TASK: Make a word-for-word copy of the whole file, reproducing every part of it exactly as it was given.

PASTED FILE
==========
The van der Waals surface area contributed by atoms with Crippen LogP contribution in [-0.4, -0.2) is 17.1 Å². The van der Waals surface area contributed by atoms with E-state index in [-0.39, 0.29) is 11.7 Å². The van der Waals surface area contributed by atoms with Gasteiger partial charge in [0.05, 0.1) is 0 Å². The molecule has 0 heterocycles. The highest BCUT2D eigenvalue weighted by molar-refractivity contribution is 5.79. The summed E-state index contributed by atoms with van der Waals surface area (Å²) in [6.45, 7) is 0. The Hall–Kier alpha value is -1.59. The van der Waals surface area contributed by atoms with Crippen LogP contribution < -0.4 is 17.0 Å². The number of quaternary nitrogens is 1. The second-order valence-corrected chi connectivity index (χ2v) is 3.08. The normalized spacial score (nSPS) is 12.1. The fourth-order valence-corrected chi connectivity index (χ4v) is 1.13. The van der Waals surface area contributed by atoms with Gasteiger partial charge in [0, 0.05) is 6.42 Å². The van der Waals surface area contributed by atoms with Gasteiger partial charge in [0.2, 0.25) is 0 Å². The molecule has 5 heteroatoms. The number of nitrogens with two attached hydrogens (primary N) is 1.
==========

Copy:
The van der Waals surface area contributed by atoms with Crippen LogP contribution in [-0.4, -0.2) is 17.1 Å². The van der Waals surface area contributed by atoms with E-state index in [-0.39, 0.29) is 11.7 Å². The van der Waals surface area contributed by atoms with Gasteiger partial charge in [0.05, 0.1) is 0 Å². The molecule has 0 heterocycles. The highest BCUT2D eigenvalue weighted by molar-refractivity contribution is 5.79. The summed E-state index contributed by atoms with van der Waals surface area (Å²) in [6.45, 7) is 0. The Hall–Kier alpha value is -1.59. The van der Waals surface area contributed by atoms with Crippen LogP contribution < -0.4 is 17.0 Å². The number of quaternary nitrogens is 1. The second-order valence-corrected chi connectivity index (χ2v) is 3.08. The normalized spacial score (nSPS) is 12.1. The fourth-order valence-corrected chi connectivity index (χ4v) is 1.13. The van der Waals surface area contributed by atoms with Gasteiger partial charge in [0, 0.05) is 6.42 Å². The van der Waals surface area contributed by atoms with Gasteiger partial charge in [0.2, 0.25) is 0 Å². The molecule has 5 heteroatoms. The number of nitrogens with two attached hydrogens (primary N) is 1.